I teach at a primarily undergraduate 4-year college in the US and we don't cover the proof of Cayley-Hamilton theorem in our linear algebra courses. I did however see both the computational and the abstract proof of the theorem when I studied from Hoffman-Kunze in my undergraduate (long time ago). I am wondering if anyone can share at what point in their institution's linear algebra courses the theorem is usually taught and at what level. Is it after eigenvalues/eigenvectors? Is it right after determinants are introduced? Is it taught in its most generality, such as "T is a linear operator over a vector field V with scalars k" or is it taught in a specialized case with linear transformations over C^n? I'm mostly interested to hear from people teaching at 4-year institutions in the US, but if the topic is taught at a 2-year college linear algebra course in the US, I would like to hear that too. Thank you for any information.

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    $\begingroup$ As one data-point, I double-majored in math and physics at a university in the US, then went on to get a PhD in physics. I had never heard of the Cayley-Hamilton theorem until today. I still have my sophomore linear algebra text, so I looked in the index, and I found that the theorem is stated and proved briefly in an appendix on optional topics, but there are no applications or interpretation. It seems like something that is in there in order to get adoptions of the text, so that the publisher can tell professors who want the theorem in the book, "Yes, it's in the book." $\endgroup$
    – user507
    May 19, 2018 at 20:45
  • $\begingroup$ Out of interest, what do you mean by “the computational proof” and “the abstract proof”? $\endgroup$ May 19, 2018 at 22:35
  • $\begingroup$ @DavidButlerUofA I'm thinking of the computational proof as something similar to the proof in the Wikipedia page, or something which uses the adjugate for expressing the determinant (which is what Hoffman-Kunze uses as the first proof). The abstract proof in Hoffman-Kunze came after the cyclic decomposition of the vector space in the context of discussing rational forms. So I'd consider something which refers to the vector space structure as abstract. $\endgroup$
    – Sheri A.
    May 20, 2018 at 16:20
  • $\begingroup$ @SheriA. Thank you. Perhaps adding a couple of phrases to clarify these would make your question easier to understand. $\endgroup$ May 20, 2018 at 19:38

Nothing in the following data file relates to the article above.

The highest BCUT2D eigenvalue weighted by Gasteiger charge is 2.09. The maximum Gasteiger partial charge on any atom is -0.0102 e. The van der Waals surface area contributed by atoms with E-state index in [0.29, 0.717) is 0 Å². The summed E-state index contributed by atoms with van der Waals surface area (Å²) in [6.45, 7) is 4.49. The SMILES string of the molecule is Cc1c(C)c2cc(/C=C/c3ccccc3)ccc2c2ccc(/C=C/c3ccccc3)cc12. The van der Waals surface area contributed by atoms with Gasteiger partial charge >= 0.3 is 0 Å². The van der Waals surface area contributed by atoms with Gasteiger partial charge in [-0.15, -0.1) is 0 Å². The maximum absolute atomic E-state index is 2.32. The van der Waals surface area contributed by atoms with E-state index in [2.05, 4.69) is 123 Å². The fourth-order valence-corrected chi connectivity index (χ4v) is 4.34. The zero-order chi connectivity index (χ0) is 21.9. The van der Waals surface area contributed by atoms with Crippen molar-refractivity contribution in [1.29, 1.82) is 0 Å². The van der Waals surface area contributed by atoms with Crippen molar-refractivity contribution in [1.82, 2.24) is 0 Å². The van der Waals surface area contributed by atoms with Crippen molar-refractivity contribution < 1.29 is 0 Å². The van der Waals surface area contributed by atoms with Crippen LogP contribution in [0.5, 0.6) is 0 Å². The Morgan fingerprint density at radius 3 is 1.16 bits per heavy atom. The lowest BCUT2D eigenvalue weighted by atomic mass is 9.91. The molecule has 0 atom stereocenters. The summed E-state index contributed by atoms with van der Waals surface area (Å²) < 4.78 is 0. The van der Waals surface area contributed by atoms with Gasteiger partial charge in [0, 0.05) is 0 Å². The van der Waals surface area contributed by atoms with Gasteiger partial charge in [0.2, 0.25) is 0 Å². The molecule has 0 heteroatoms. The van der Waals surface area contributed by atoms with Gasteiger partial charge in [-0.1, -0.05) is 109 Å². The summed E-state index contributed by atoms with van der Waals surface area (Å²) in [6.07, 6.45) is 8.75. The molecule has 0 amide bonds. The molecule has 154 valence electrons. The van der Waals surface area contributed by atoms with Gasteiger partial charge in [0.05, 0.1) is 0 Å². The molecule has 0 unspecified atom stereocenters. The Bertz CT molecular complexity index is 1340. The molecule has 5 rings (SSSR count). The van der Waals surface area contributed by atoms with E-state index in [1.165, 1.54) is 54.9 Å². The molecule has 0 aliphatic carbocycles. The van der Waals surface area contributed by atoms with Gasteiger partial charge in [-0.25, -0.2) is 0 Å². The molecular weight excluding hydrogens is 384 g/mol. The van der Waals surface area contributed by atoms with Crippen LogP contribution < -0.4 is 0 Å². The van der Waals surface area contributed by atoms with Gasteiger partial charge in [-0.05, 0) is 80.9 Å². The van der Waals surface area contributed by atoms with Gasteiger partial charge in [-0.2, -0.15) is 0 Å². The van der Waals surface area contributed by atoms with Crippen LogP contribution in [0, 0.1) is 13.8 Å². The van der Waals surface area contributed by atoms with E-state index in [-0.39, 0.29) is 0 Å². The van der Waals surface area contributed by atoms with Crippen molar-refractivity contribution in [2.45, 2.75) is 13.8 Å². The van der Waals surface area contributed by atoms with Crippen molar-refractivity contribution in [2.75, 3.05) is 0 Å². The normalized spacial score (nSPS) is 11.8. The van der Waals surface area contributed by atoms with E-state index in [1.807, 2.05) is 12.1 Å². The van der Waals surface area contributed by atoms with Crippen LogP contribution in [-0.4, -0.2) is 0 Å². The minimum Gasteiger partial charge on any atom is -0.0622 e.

2 Answers 2


I see no compelling reason to teach Cayley-Hamilton in a first course directed at students who are not studying math as such. For math majors at a typical institution it probably makes more sense to teach Cayley-Hamilton in a first course on commutative algebra, rather than in a first-course on linear algebra. The principal use of Cayley-Hamilton in such courses is probably in the context of relating the minimal and characteristic polynomials and the deduction of canonical forms other than the Jordan form, and none of that material is typically included in the standard introductory linear algebra course. The theorem is not easy to state carefully (so that it does not appear to be a tautology) and the abstraction required to prove it is above the level of such a course. If one feels the need to indicate it, one can state it, and give exercises/examples checking it for particular linear transformations/matrices.

For what it's worth, I teach in Spain, in an engineering school. Our linear algebra class is taught in the first-year and has a higher level (more formal, more rigor) than what is standard in the sort of of US institution you ask about, but we do not teach Cayley-Hamilton.


In the US, Cayley-Hamilton isn't typically taught in a first course in Linear Algebra (non proof-based, intended for students majoring in the sciences and engineering), but is typically taught in a second more advanced course for mathematics majors. You can see this by looking at textbooks intended for these two different kinds of linear algebra courses. The textbook by Hoffman and Kunze that you mention is very commonly used in more advanced courses for mathematics majors.

The recommendations of the Linear Algebra Curriculum Study Group have had a major influence on the content of the first course in linear algebra. See

Carlson, David, Charles R. Johnson, David C. Lay, and A. Duane Porter. "The Linear Algebra Curriculum Study Group recommendations for the first course in linear algebra." The College Mathematics Journal 24, no. 1 (1993): 41-46.


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